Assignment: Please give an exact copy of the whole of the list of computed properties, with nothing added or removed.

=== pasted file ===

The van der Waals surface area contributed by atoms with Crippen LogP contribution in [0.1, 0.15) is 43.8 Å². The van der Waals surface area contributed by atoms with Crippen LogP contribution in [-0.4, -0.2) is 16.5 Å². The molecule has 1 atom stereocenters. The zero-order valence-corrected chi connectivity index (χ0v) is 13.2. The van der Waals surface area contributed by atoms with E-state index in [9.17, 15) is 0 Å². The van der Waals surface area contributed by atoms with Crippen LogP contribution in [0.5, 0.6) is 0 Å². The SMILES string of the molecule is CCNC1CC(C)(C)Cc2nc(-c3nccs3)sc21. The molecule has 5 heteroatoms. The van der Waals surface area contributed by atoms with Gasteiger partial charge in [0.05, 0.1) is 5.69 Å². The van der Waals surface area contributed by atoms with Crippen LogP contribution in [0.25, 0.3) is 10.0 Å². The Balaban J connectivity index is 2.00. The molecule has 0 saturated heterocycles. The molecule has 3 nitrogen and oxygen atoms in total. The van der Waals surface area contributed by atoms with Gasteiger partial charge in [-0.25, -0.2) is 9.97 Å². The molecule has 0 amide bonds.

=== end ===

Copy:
The van der Waals surface area contributed by atoms with Crippen LogP contribution in [0.1, 0.15) is 43.8 Å². The van der Waals surface area contributed by atoms with Crippen LogP contribution in [-0.4, -0.2) is 16.5 Å². The molecule has 1 atom stereocenters. The zero-order valence-corrected chi connectivity index (χ0v) is 13.2. The van der Waals surface area contributed by atoms with E-state index in [9.17, 15) is 0 Å². The van der Waals surface area contributed by atoms with Crippen LogP contribution in [0.5, 0.6) is 0 Å². The SMILES string of the molecule is CCNC1CC(C)(C)Cc2nc(-c3nccs3)sc21. The molecule has 5 heteroatoms. The van der Waals surface area contributed by atoms with Gasteiger partial charge in [0.05, 0.1) is 5.69 Å². The van der Waals surface area contributed by atoms with Crippen LogP contribution in [0.25, 0.3) is 10.0 Å². The Balaban J connectivity index is 2.00. The molecule has 0 saturated heterocycles. The molecule has 3 nitrogen and oxygen atoms in total. The van der Waals surface area contributed by atoms with Gasteiger partial charge in [-0.25, -0.2) is 9.97 Å². The molecule has 0 amide bonds.